He has not lived up to expectations.
He has yet to reach 1,000 yards in a season or play all 16 games in a season. He turns the ball over at critical moments in the game and at critical spots on the field. Not to mention three Pro Bowl running backs—DeAngelo Williams, Joseph Addai, and Maurice Jones-Drew—were selected after him (four if you count Leon Washington who made the Pro Bowl as a kick returner).
Still, he flashes moments of brilliance that makes Pats fans think he may be able to turn this thing around yet. Just last year there were the two touchdown games against the Jets and the Saints, the 123-yard and one touchdown performance against Tennessee, and the 94-yards he put up against Carolina (three of those games were Patriot wins).
In the last year of his original rookie contract Maroney will be looking to play for a new contract as well.
At 25, Maroney is still young. The Patriots keep giving him chances, and he will likely start the season as the starting back. Can he overcome injuries and terribly inconsistent play? One has to wonder how much more patient the Pats and the team’s fans will be with him.
Taylor has had a long, successful career. The Pro Bowler was productive in his first year with the Patriots.
In six games he played in Taylor scored four rushing touchdowns and lead the team in rushing three times.
The problem is that he played in only six games. Taylor has a history of injury issues, especially lately, and the 34-year-old is in the twilight of his career.
He still has talent and can contribute on the field as well as being a good player to have in the locker room, but the Patriots cannot rely on him to be the number one featured back. One has to wonder how much Taylor has left in the tank.
Faulk is New England’s do-it-all running back. He rushes the ball, catches passes out of the backfield, and occasionally returns kicks and punts. He’s never rushed for more than 640 yards in a season throughout his entire 11-year career with the New England Patriots, however he is the epitome of a team player and is vital to the franchise’s success.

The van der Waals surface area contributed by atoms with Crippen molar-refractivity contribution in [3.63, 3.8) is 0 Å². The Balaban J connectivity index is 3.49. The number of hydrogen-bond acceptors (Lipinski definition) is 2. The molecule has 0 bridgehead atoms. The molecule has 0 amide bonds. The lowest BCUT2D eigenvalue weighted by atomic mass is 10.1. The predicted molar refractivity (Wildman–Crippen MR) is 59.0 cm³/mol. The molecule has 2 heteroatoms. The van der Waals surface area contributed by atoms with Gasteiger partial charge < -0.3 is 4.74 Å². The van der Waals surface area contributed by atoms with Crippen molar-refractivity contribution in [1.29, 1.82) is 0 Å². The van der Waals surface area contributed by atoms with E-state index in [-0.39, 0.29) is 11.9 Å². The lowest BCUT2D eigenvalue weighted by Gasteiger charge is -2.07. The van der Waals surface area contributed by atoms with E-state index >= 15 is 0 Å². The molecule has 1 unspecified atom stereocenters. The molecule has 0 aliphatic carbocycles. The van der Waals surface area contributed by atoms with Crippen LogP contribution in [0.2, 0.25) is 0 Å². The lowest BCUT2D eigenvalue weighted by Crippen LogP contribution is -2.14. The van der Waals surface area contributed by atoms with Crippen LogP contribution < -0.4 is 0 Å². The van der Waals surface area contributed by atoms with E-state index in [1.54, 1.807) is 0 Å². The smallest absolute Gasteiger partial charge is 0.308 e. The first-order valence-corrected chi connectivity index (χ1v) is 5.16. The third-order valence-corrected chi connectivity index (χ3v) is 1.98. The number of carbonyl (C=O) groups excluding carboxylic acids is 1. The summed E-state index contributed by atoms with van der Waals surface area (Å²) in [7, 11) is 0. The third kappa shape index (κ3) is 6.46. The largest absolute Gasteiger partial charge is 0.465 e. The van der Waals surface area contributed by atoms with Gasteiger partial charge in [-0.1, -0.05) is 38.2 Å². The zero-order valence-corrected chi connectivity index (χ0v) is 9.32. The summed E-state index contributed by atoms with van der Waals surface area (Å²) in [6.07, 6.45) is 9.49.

Faulk is also surprisingly durable. Although he is 34-years-old, he has played in at least 15 games in each of the past four years and eight out of his 11 seasons overall.
Faulk resigned with the Pats this offseason and while he won’t be the featured back he is someone the team, especially Tom Brady, depends on.
Morris lead the Patriots in rushing yards (727) and rushing touchdowns (7) in 2008, and he spearheaded the most potent Patriots rushing attack in 20 years.
When he first came to the Patriots as a free agent in 2007, a cast-off of divisional rivals Buffalo and Miami, Morris was a solid backup running back that made a good contribution on special teams. However when those ahead of him fell due to injury Morris capitalized on the opportunities. He is in good favor with Patriot coaches and front office members.
Morris’ downfall is his inability to stay healthy. He hasn’t played all 16-regular season games since 2005 and has only done so three times in his ten year career.
An undrafted free agent signing the “Law Firm” has been an impressive signing for New England. He’s low on the totem pole, but because of constant injuries at the position Green-Ellis gets opportunities and he makes the most of them.
In 2008 when Maroney went on injured reserve, Green-Ellis was named the starter and really took over. He rushed for a total of 275 yards, compiled 3.7 yards per rush, and scored five touchdowns.
He won’t move in front of a healthy Maroney, Taylor, Faulk, and Morris but he has showed he has value and depth at this position on this team has proved absolutely necessary.
Green-Ellis’ running mate while at Indiana, Taylor hasn’t made much of a dent in the NFL. He was signed as an undrafted free agent in 2006 by Houston but has played a grand total of seven games and missed two entire seasons, including 2009—his first with New England.
It’s a mystery what he could provide and how he could climb the depth chart. Yet they re-signed him and kept him around after last season so there’s got to be something the organization sees in him.
A burly running back at 5’11”, Clayton spent all of 2007 and all but two weeks in 2008 on San Francisco’s practice squad, then spent 2009 on injured reserve. He will battle Taylor for a spot on the team, but his outlook isn’t so rosy as of now.
The Navy graduate was placed on military reserve last season and will most likely not be a contributor in the upcoming season either.